Moving on From Automatic
On May 1st I got an email from Automatic that said they were shutting down their service in 30 days. They implied it’s due to COVID-19 having an impact on their revenue. Which was a paradoxical surprise to me.
Why this didn’t surprise me is that whenever I gave suggestions to the team on the Automatic community forums I was always met with a dismissive reason why they couldn’t implement that feature; I wasn’t asking for the moon. The app has the ability to track when you fill up at a gas station and my suggestion was to simply add up the distance since the last fill up. If I remember correctly their first excuse was that the app didn’t track the odometer of the car. It was a shift of blame but when I pointed out that it doesn’t need to, that the service already tracks the mileage of each trip and adding all those up would be sufficient to get the mileage, I was met with a more direct dismissal.
I then suggested that they add a field for notes so we can type it in ourselves. This would take no additional server time and still just need one more column in the database. Once again the suggestion was dismissed. I don’t have a date on that suggestion; I tried looking at their Support Community but it is now offline and 404’s. I then searched my email for suggestions that had replies and I found a response from October 2018 with the same vibe.
Granted, iOS Shortcuts may be a bit more involved than adding an addtional column to the database and some server time for some math but the attitude still stands: They weren’t invested in creating a better product.
But what surprised me was the sudden annoucement. Each adapter was probably costing them a couple bucks a month to run, which was probably their highest overhead but the subscription model should have made that a wash. However, there may be a lot of sunk costs with prior business decisions.
When I bought my adapter, I paid ~$110 for the dongle and it included 5 years of cellular connectivity. I had no monthly subscription to worry about. I basically got everything under their Premium plan for five years. For free.
How many others had this sort of deal?
When I downloaded my 7 years of data, it amounted to a whopping 7 megabytes as a CSV.
While I am sympathetic to the many struggles that both individuals and businesses face in these current events, I can’t wrap my head around this. It’s a subscription service that charges you whether you drive or not. They were bought by Sirius XM in April 2017.
Are There Other Options?
I could manually track my trips? I’d have to be careful about procrastination and would basically need to have a daily DOT log of my trips. I had to fill these out at a previous job, at the start and end of every shift I had to write down the mileage of the vehicle and the condition.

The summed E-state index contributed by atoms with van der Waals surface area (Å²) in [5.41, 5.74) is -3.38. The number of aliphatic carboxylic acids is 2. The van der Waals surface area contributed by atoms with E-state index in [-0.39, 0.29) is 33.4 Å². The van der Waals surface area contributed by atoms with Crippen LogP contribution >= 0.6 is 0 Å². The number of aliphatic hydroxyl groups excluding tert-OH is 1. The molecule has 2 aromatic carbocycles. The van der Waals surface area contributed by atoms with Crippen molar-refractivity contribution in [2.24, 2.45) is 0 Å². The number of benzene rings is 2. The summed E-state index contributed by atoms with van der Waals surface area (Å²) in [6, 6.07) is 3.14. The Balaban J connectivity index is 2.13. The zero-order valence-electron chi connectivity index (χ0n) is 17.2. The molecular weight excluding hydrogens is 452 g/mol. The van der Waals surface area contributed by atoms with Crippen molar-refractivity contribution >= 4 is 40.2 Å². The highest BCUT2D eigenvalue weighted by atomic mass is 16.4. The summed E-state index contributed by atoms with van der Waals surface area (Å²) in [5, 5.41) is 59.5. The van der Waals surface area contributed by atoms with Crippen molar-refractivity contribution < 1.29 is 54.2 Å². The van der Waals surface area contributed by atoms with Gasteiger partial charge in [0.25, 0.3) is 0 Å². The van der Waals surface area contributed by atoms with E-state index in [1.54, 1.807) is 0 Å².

I don’t even know how to search for alternatives. My usual go to of finding competitors is typing in “product vs” into a search and letting the auto-complete give me alternatives. I got nothing.
Thankfully websites like MacRumors and Reddit reported on it and they have pretty strong communities, so I was able to follow the comments and found one alternative after a few days. Bouncie.
I knew I was in a good place when in the lower left corner of my browser Bouncie had a message waiting for us Automatic users.
I immediatley fell in love with the UI of Bouncie. By looking at the screen shots it was clear that the app had much more shine and polish over Automatic.
They also offered a lot of the same features Automatic did: location tracking, roadside assistance, trip history, smart integrations with IFTTT, Google and Amazon. In addition Bouncie also had more features built into the platform, for instance being able to color code speeds based on the speed limit or on your actual speed.
However, the subscription was a sticking point. It’s $8/mo. And while I have no problem paying for a service like this, I just feel it’s a little steep. I recognize their passing the cost of the 3G data onto me, which is probably $3/mo and the remaining fee goes to server time and employee overhead. While I’d love for it to be cheaper, I ultimately realized it’s reasonable.
I purchased the adapter from their website and five days later it arrived in my mail box.